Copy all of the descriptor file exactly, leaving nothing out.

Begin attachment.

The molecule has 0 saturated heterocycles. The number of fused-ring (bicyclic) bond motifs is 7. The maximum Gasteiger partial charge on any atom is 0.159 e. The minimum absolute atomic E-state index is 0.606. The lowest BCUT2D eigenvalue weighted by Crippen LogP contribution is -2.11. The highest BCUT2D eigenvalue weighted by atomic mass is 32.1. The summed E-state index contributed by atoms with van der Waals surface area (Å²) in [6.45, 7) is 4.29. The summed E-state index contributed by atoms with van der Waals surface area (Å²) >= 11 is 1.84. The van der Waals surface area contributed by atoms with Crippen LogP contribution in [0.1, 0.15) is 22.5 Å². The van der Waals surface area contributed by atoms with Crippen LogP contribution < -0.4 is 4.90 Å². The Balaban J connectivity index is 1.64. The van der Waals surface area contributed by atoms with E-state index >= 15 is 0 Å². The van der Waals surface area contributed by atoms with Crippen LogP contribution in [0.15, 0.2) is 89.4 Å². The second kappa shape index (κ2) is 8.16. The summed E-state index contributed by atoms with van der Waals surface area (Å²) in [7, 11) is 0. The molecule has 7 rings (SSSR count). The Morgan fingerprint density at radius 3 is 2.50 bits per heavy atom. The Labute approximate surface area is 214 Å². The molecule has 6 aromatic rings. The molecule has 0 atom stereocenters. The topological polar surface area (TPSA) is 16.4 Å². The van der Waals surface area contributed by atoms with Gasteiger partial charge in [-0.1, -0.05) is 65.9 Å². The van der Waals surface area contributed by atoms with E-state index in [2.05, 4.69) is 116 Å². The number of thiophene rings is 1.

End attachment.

The molecule has 0 saturated heterocycles. The number of fused-ring (bicyclic) bond motifs is 7. The maximum Gasteiger partial charge on any atom is 0.159 e. The minimum absolute atomic E-state index is 0.606. The lowest BCUT2D eigenvalue weighted by Crippen LogP contribution is -2.11. The highest BCUT2D eigenvalue weighted by atomic mass is 32.1. The summed E-state index contributed by atoms with van der Waals surface area (Å²) in [6.45, 7) is 4.29. The summed E-state index contributed by atoms with van der Waals surface area (Å²) >= 11 is 1.84. The van der Waals surface area contributed by atoms with Crippen LogP contribution in [0.1, 0.15) is 22.5 Å². The van der Waals surface area contributed by atoms with Crippen LogP contribution < -0.4 is 4.90 Å². The Balaban J connectivity index is 1.64. The van der Waals surface area contributed by atoms with E-state index >= 15 is 0 Å². The van der Waals surface area contributed by atoms with Crippen LogP contribution in [0.15, 0.2) is 89.4 Å². The second kappa shape index (κ2) is 8.16. The summed E-state index contributed by atoms with van der Waals surface area (Å²) in [7, 11) is 0. The molecule has 7 rings (SSSR count). The Morgan fingerprint density at radius 3 is 2.50 bits per heavy atom. The Labute approximate surface area is 214 Å². The molecule has 6 aromatic rings. The molecule has 0 atom stereocenters. The topological polar surface area (TPSA) is 16.4 Å². The van der Waals surface area contributed by atoms with Gasteiger partial charge in [-0.1, -0.05) is 65.9 Å². The van der Waals surface area contributed by atoms with E-state index in [2.05, 4.69) is 116 Å². The number of thiophene rings is 1.